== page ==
By Ali Hamza
On the 7th of October, an ordinary Saturday morning, no one had expected that the whole region was standing at another human catastrophe. The Izz ad-Din al-Qassam Brigades, the military wing of Hamas, initiated their offensive against Israeli forces surprisingly, by firing thousands of rockets on Israeli settlements and cities. Hamas also took dozens of Israelis hostage in their operation “Al-Aqsa Storm.” Not only Israel but the whole world was surprised by the intensity and scope of the operation. The world also knew what was coming next.
As Israel began to respond, Gaza turned into a massive graveyard. Israel’s counteroffensive has turned into a widespread carnage in the area. The world has not condoned the Israeli action as it has resulted in a humanitarian crisis. There have been widespread calls for an immediate ceasefire, but Israel, backed by the United States, has not budged. The new surge of violence in the region will have regional and global repercussions. It will stall the reconciliatory projects in the Middle East and will delay any thaw in the relations between the Arabs and Israel.
Another very important effect the crisis has had is the little or no progress on the India-Middle East Europe Economic Corridor. IMEC was announced this year in New Delhi on the sidelines of the eighteenth meeting of G20 (Group of Twenty). IMEC is an infrastructure development project that aims to create connectivity through rail and shipping networks, energy cables, and data links. It was dubbed as a “game-changer” for the world by its proponents, while it also received considerable criticism. Since its announcement in September, no visible progress has been made except widespread speculations about the issue.
The proposed corridor aims to connect the Indian port city of Gujrat to the Middle East and then will go on to connect Europe with the Middle East. Based on the available roadmap, it was already being argued that this corridor is more “Middle East-centric” than “India-centric.” Most prominently, Saudi Arabia has emerged as an effective international player. Speculations about the establishment of diplomatic relations between Saudi Arabia and Israel, and the proposition of a corridor at the center of which Saudi Arabia lies, implied that Saudi Arabia has a very important role to play. The trajectory of all this was changed by the resurgence of high-scale violence between Israel and Hamas.
Already bombarded with speculations about its practicality and efficacy, the India-Middle East Europe Economic Corridor has lost all its appeal for discussion in the media and academia. A corridor cannot be built in a region so rife with violence and conflicts. The corridor, completely backed by the United States, was clearly an attempt to bring the Arab states, particularly Saudia Arabia, closer to the United States’ allies in the region. Moreover, it was also a response to the Chinese-supported reconciliation process between Iran and Saudi Arabia. Israel’s indiscriminate bombing of Gaza, brutally massacring civilians, and showing complete disregard for all international obligations have made any quick reconciliation between Arab states and Israel impossible.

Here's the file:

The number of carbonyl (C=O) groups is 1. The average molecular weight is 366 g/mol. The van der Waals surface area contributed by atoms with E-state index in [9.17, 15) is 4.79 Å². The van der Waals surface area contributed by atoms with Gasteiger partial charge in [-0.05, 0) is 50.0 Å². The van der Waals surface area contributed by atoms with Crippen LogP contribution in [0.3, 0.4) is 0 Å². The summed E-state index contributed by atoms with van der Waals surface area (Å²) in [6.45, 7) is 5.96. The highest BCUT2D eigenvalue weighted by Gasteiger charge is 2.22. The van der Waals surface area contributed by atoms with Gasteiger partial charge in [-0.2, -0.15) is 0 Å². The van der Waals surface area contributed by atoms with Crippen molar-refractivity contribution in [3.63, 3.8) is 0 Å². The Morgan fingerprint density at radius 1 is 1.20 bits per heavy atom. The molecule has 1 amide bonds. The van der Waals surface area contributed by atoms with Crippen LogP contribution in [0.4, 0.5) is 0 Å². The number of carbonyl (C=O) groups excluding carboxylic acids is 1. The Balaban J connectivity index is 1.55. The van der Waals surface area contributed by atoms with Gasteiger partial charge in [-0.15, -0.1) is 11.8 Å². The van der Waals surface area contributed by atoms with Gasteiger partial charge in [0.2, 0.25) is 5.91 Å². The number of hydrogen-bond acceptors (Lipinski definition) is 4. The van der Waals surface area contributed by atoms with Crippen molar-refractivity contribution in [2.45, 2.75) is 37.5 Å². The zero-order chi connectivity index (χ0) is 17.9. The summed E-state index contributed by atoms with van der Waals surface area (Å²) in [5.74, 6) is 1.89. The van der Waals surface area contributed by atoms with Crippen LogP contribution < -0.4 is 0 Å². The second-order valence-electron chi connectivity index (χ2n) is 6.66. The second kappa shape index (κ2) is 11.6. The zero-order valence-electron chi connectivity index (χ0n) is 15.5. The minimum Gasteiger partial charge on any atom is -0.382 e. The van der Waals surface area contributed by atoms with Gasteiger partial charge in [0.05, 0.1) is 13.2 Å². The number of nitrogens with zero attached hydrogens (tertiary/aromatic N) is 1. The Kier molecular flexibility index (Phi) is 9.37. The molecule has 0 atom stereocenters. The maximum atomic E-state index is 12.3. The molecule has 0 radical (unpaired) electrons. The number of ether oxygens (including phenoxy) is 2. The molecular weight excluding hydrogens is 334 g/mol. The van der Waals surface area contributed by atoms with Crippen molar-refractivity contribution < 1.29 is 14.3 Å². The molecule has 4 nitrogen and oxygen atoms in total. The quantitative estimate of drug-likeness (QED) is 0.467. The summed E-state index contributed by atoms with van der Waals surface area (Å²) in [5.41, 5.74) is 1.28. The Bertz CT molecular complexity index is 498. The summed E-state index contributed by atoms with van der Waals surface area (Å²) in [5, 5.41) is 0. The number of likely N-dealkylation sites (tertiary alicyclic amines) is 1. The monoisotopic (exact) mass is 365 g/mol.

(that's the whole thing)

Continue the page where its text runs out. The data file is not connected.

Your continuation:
The building of trade routes is a mutually beneficial activity that requires a positive-sum game approach by the parties involved. The United States and its “Cold War” mentality to deal with the crises of the twenty-first century has already proved to be “outdated.” Hence, those who argued that a US-backed corridor was not going to be practical, have been proved to be right. Supporting Israel in its belligerence against unarmed Gazans on the one hand, and proposing mutually beneficial economic partnerships on the other, is not commensurate with the basic idea of economic integration. Sustainable peace is the first step towards achieving a platform on which the edifice of mutually beneficial economic and trade partnerships can be built. The current trajectory leads to peace nowhere and will be highly detrimental to the process of economic integration.
IMEC has been pushed to the corner by Israel’s disregard for any international outcry. Its actions have pushed the Middle East towards chaos again. The circumstances are not conducive for any corridor to be built and trade to be done. If the United States wants to lead the world in the current times, it will have to adopt a different approach than the Cold War. The world does not buy the “camp politics” approach anymore. Mutually beneficial partnerships will require a higher level of trust and it will certainly need a more responsible international demeanor instead of supporting the massacre of civilians.